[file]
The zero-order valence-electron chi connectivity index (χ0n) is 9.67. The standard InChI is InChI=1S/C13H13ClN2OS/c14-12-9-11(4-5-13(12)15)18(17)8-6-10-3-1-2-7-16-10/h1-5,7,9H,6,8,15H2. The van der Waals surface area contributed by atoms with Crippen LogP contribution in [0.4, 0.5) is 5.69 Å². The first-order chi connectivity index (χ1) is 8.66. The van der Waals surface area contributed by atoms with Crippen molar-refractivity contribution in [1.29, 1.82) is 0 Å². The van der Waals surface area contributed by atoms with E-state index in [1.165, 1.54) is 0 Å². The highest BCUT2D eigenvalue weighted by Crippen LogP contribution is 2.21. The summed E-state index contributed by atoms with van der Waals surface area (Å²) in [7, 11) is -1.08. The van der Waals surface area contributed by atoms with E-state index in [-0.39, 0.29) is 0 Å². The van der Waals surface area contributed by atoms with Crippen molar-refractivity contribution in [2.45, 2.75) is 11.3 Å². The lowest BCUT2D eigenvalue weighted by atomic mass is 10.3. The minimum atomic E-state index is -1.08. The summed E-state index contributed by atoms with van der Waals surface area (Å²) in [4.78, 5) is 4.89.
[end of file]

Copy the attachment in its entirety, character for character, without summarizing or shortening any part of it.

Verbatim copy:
The zero-order valence-electron chi connectivity index (χ0n) is 9.67. The standard InChI is InChI=1S/C13H13ClN2OS/c14-12-9-11(4-5-13(12)15)18(17)8-6-10-3-1-2-7-16-10/h1-5,7,9H,6,8,15H2. The van der Waals surface area contributed by atoms with Crippen LogP contribution in [0.4, 0.5) is 5.69 Å². The first-order chi connectivity index (χ1) is 8.66. The van der Waals surface area contributed by atoms with Crippen molar-refractivity contribution in [1.29, 1.82) is 0 Å². The van der Waals surface area contributed by atoms with E-state index in [1.165, 1.54) is 0 Å². The highest BCUT2D eigenvalue weighted by Crippen LogP contribution is 2.21. The summed E-state index contributed by atoms with van der Waals surface area (Å²) in [7, 11) is -1.08. The van der Waals surface area contributed by atoms with E-state index in [-0.39, 0.29) is 0 Å². The van der Waals surface area contributed by atoms with Crippen molar-refractivity contribution in [2.45, 2.75) is 11.3 Å². The lowest BCUT2D eigenvalue weighted by atomic mass is 10.3. The minimum atomic E-state index is -1.08. The summed E-state index contributed by atoms with van der Waals surface area (Å²) in [4.78, 5) is 4.89.